Despite the huge challenges faced by aid agencies to reach all of the earthquake survivors, the large majority of children - 98 percent - reported to have received support in the months following the earthquake, by way of food items, cash, shelter, temporary shelter materials, mobile health camps and support for school items.

World Vision’s Nepal Earthquake Response Director, Jennifer MacCann said, “Moving forward, in the coming months we are hopeful to focus on recovery work that will benefit children and restore their sense of safety and normalcy in their schools, homes and communities.”

May 10, 2016

As Zika Spreads, UNICEF Helps Keep Families Safe

With the Zika virus now a public health emergency affecting more than 20 countries in Latin America and the Caribbean, UNICEF is working with governments to mobilize communities to protect themselves from infection.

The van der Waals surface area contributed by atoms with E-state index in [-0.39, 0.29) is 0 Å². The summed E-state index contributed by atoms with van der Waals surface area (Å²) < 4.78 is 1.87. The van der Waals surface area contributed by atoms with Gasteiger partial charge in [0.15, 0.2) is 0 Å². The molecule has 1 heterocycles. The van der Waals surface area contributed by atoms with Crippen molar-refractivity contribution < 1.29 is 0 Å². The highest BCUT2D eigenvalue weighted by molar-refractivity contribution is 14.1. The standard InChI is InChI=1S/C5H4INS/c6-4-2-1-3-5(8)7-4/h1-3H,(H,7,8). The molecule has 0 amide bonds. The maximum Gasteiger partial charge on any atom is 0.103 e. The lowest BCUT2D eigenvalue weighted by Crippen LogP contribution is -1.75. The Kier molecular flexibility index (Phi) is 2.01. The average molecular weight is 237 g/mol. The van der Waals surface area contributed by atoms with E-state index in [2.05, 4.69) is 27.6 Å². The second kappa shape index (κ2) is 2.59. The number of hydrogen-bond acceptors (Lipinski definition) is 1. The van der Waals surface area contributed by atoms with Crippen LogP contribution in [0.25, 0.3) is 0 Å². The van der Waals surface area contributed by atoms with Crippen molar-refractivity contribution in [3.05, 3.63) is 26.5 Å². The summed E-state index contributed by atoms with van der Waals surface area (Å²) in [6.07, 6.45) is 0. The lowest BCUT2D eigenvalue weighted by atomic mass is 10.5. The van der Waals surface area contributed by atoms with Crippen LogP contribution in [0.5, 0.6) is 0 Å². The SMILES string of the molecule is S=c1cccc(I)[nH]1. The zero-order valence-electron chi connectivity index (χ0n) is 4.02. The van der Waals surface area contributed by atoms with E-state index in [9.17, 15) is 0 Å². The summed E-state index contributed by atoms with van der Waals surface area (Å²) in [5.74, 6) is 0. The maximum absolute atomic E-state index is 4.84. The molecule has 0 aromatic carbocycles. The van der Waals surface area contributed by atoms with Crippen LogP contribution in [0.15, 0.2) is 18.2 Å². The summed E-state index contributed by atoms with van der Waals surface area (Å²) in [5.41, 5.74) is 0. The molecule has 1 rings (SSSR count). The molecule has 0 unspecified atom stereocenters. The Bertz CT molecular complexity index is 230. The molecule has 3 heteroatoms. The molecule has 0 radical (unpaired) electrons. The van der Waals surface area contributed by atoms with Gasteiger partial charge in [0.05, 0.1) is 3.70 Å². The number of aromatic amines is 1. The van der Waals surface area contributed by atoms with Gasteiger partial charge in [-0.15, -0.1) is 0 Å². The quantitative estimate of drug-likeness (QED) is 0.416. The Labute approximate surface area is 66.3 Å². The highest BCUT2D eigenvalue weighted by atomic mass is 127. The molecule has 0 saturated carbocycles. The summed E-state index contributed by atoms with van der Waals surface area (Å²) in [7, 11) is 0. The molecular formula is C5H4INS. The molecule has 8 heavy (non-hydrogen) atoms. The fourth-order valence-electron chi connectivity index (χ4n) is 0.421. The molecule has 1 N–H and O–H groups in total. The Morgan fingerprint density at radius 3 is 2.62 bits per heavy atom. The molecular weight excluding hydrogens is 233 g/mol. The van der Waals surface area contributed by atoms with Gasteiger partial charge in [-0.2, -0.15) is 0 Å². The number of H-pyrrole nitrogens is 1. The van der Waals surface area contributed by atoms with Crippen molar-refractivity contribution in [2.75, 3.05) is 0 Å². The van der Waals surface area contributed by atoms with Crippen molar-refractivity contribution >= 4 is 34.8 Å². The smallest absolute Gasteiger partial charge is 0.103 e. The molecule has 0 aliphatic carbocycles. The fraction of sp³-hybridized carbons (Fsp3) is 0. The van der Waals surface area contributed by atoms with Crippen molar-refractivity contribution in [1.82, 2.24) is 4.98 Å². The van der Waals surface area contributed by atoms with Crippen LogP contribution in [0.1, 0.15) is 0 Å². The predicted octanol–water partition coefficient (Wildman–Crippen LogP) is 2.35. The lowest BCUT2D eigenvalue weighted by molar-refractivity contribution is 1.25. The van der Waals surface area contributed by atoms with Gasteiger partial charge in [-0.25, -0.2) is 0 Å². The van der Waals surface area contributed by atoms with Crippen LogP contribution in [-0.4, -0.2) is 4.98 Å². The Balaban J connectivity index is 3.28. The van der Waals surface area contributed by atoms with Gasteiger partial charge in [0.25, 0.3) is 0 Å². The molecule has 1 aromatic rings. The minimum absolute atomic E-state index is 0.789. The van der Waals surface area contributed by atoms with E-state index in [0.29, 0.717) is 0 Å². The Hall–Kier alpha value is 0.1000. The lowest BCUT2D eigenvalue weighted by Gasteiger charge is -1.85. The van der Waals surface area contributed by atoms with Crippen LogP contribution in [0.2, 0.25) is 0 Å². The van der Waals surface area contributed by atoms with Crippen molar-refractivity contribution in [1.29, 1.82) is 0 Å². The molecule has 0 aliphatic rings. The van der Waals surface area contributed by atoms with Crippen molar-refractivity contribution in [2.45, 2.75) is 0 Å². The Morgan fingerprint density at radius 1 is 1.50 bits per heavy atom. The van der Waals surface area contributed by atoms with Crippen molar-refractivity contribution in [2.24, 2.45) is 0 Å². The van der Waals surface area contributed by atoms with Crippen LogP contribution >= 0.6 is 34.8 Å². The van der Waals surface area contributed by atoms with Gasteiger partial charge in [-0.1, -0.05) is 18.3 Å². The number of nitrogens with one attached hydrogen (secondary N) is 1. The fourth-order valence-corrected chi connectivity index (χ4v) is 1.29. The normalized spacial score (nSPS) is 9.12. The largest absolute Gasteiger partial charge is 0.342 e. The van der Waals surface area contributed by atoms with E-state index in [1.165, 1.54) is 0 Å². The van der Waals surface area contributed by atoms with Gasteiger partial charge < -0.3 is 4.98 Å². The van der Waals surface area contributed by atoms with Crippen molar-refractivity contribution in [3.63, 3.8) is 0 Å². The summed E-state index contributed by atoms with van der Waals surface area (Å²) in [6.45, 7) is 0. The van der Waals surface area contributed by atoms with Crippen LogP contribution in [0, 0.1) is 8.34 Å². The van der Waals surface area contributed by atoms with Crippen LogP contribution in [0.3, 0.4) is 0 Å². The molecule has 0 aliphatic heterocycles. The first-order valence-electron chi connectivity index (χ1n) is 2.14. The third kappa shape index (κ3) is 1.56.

“Although there is still no conclusive evidence of the causal link between microcephaly and the Zika virus, there is enough concern to warrant immediate action,” said Dr. Heather Papowitz, UNICEF’s Senior Advisor for Health Emergencies. “We need to act fast to provide women and pregnant mothers with the information they need to protect themselves and their babies, and we need to engage with communities on how to stop the mosquito that is carrying and transmitting this virus.” 

Registered cases of microcephaly in newborn babies in Brazil have soared to 4,180 between 22 October 2015 and 26 January 2016. In 2014, there were 147 cases across the whole country. Working with the government and other partners, UNICEF is engaging communities in Brazil with messages on how to avoid mosquito bites and eliminate breeding sites.

With the virus spreading far and fast, simple measures that can help keep people safe include using insect repellent, covering as much of the body as possible with long, light-coloured clothing, removing places where mosquitoes can breed, and putting screens on windows and doors. Pregnant women who think they have been exposed to the virus should seek care by a trained health provider.